EL PASO, Texas (KTSM) – The vote for the El Paso Climate Charter is drawing closer but utility companies such as El Paso Water and El Paso Electric are warning the community about the potential cost.
Proposition K, more commonly known as The El Paso Climate Charter, promises to use all available resources and authority to accomplish three goals of paramount importance. First, to reduce the city’s contribution to climate change; second, to invest in an environmentally sustainable future; and third, to advance the cause of climate justice.
However according to Eddie Trevizo, president of the International Brotherhood of Electrical Workers explained that this charter will put limitations on El Paso Electric especially at power plants that employ hundreds of people. This in turn will potentially cost even more jobs.
“We’re afraid that this could hurt a lot of our blue-collar workers and not only the blue-collar workers you know the people who work in PR, HR, you know we have attorney’s that work for the company we just feel like it could really hurt the working class.” said Trevizo.
KTSM reached out to EP Water to ask them how the charter could impact them. Denise Parra, public affairs officer with the company released a statement that says,
“We do want to dispel some misinformation that has been part of charter discussions. In particular, we do not supply water for fracking. Fracking companies have never requested nor obtained water from El Paso Water.
El Paso Water does serve some fossil fuel business customers outside of the city limits. They range from gas stations to a power plant, and total annual charges for these customers add up close to a million dollars.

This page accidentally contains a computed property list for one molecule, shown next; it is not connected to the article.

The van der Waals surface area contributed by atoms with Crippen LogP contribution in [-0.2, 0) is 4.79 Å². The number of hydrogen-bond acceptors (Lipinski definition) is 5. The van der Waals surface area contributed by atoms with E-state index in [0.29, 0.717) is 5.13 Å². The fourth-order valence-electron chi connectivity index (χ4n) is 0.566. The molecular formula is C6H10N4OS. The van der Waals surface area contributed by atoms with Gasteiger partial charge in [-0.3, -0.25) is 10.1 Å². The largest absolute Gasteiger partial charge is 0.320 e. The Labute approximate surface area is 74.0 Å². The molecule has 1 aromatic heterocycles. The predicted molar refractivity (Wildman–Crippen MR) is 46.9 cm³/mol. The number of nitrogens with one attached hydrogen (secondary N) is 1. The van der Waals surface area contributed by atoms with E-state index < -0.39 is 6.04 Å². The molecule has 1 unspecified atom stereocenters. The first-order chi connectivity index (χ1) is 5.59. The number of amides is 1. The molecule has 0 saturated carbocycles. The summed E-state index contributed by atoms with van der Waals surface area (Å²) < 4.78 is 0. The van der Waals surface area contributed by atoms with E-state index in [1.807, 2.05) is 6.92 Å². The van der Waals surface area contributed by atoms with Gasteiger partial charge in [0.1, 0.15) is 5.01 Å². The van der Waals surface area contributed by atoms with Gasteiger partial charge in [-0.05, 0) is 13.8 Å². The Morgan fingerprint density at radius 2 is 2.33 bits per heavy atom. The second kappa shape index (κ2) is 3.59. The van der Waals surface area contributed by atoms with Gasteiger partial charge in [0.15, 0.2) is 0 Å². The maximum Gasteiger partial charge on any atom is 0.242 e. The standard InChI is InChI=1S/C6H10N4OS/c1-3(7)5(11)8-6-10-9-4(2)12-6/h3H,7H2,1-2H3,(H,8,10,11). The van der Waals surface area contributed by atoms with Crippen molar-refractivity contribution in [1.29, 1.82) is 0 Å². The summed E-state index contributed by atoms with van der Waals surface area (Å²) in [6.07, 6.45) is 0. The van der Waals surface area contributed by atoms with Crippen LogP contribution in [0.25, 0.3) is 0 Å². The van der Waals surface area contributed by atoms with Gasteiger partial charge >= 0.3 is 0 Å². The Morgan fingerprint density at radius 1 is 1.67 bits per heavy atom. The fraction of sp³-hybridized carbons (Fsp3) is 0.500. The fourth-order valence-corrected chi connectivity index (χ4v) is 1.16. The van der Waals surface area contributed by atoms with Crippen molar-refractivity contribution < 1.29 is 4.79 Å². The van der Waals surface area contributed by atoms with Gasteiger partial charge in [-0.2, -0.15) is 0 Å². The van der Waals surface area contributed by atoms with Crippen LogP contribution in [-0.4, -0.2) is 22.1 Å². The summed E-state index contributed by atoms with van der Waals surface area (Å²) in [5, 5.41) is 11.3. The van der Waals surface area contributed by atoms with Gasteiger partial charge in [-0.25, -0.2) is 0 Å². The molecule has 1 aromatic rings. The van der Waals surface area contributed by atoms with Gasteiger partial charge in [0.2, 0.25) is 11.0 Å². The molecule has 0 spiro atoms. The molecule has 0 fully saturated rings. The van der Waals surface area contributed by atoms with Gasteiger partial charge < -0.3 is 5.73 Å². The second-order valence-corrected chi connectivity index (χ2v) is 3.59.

The charter sets renewable energy targets that the water utility would be required to meet for 2030 and 2045.
“We are currently working with an engineering firm to determine the capital cost associated with meeting those renewable targets. We know the cost would be high and would have rate impacts, but we won’t have details until the engineering study is completed.” said El Paso Water.
However, ECO El Paso a non-profit focused on sustainability in El Paso and the surrounding region said that the charter is not meant to hurt the utility companies. Nonetheless, executive director Joshua Simmons says that this will benefit El Paso in the long run.
“Trying to encourage and strengthen their efforts to make sure we have clean abundant accessible water supply and that’s how the climate charter will benefit especially the water utility in ensuring the water is used for purposes that are beneficiary to the residents of the community.”
To read about the climate charter, click on this link.
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